Hydration: the secret to healthy skin AND managing diabetes

Another example of why skincare is healthcare

November is both Healthy Skin and Diabetes Awareness Month!

This makes sense. Healthy skin is crucial for everyone because skin is your body’s front line of defense. And it’s especially important for people with diabetes (or pre-diabetes) because healthy skin prevents excess water loss, which is even more vital for people with high blood sugar levels. According to the Centers for Disease Control (CDC), this includes more than 133 million Americans: more than 37 million Americans have type 1 or type 2 diabetes, while more than 96 million adults have prediabetes. To make matters worse, over 80% of adults with prediabetes don’t even know they have it!

How are skincare and diabetes related? Both underscore the importance of hydration. For starters, thirst and dry mouth, which are both signs of mild dehydration, are often the first indicators of diabetes. Hydration is also critical for maintaining both healthy skin and managing diabetes. Here’s why:

Hydration is the number-one rule of skincare (along with sun protection, which is related to it). Think of a baby’s skin: velvety smooth, soft, and plump. That’s because it’s fully hydrated! While we’ll never reclaim that wonderful skin we had as infants, we can keep our skin as healthy as possible by keeping it hydrated.

Hydration is especially significant for those who have diabetes or are at risk of developing it  because:

With diabetes, you lose more fluids than usual as your body attempts to flush excess sugar. This can lead to dehydration, which further concentrates the sugar in your blood.

Dehydration can lead to diabetic ketoacidosis (DKA), a serious complication. Dehydration worsens DKA because it results in higher blood sugar levels and increased ketone production. Conversely, proper hydration can help prevent DKA episodes.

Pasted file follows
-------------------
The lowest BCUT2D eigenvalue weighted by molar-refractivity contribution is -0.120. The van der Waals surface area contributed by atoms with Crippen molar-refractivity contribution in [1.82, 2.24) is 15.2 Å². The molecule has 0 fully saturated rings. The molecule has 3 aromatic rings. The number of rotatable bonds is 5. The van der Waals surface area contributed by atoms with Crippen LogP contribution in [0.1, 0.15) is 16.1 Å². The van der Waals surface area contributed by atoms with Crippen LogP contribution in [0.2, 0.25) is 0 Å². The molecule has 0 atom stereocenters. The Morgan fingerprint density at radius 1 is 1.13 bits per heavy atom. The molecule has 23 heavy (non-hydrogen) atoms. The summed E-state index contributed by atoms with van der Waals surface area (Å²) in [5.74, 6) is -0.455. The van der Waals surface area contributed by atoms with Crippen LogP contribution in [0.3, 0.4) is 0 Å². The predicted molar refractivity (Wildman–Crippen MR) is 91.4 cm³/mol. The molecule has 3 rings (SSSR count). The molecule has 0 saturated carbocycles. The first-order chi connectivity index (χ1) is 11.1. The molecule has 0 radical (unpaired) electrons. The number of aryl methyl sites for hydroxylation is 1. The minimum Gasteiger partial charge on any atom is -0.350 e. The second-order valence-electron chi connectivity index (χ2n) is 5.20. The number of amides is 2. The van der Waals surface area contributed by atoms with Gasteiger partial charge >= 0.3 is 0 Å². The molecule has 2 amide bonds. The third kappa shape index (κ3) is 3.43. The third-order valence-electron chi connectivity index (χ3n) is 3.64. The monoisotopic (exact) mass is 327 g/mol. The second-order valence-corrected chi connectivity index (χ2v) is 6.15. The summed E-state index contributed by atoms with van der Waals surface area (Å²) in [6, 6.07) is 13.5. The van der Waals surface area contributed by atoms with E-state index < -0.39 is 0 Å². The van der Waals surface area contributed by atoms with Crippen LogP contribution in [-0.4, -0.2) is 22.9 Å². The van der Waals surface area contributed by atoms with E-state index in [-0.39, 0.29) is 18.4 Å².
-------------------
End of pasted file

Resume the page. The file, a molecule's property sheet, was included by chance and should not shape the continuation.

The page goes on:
Dehydration also strains the kidneys, which play an essential role in filtering waste products, including excess glucose, from the blood. This is why people with diabetes are at higher risk of kidney disease and kidney failure. Staying hydrated and keeping blood sugar levels normal reduce the risk to kidneys, protecting their ability to function optimally.

Hydration impacts overall health, including energy levels, cognitive function, and mood. Dehydration has the opposite effect.

For all of these reasons, drinking (or eating!) enough water can help your body eliminate excess glucose, maintain healthy blood sugar levels, support proper kidney function, and maintain mood, energy levels, and cognitive function.

Here are tips for staying hydrated (with or without diabetes):

  • Eat your water! Eating moisture-rich foods keeps your cells hydrated by releasing water gradually enough to be absorbed. This is my #1 skincare advice for everyone, and it’s especially critical for people with diabetes or prediabetes.
  • Drink fluids. This is also important for people with diabetes, particularly in hot weather or when you’re exercising. People with diabetes should avoid juices, which are high in sugar, and caffeinated beverages, as caffeine is a diuretic.
  • Wear sunscreen. Your skin is literally your body’s moisture barrier, preventing you from drying out. UV rays damage your skin barrier, but sunscreen helps to prevent this damage.
  • Build strong cell membranes. They’re what keep the water you consume in your cells, where you want it. Lecithin, in particular, is a key membrane-builder. Foods that are high in lecithin include eggs, milk and other dairy products, sunflower seeds, wheat germ, soybeans, and organ meats such as chicken liver. You can also increase your lecithin intake via supplements.
  • Avoid heat exhaustion. If you have diabetes, you’re at a higher risk of overheating, increasing your susceptibility to heat stroke and related conditions.
  • Move your body. Exercise builds muscle, and muscle contains more water than fat. The higher your fat-free mass (FFM), the higher your intracellular water levels.
  • Keep cool while exercising if you have diabetes. While it’s important to maintain a healthy exercise habit for long-term health and hydration, sweating does increase water loss. So make sure to drink plenty of water and keep cool.
  • Monitor your blood glucose levels regularly as advised by your physician. If blood sugar levels rise, it may be time to increase your fluid intake.

Proper hydration is essential for maintaining healthy skin and managing diabetes effectively! That’s why skincare IS healthcare. It’s not a luxury; it’s essential!


DISCLAIMER: The information provided on this site is intended for your general knowledge only and is not a substitute for professional medical advice or treatment for specific medical conditions. You should not use this information to diagnose or treat a health problem or disease without consulting with a qualified healthcare provider, who should also be consulted with any questions or concerns you may have regarding your condition.


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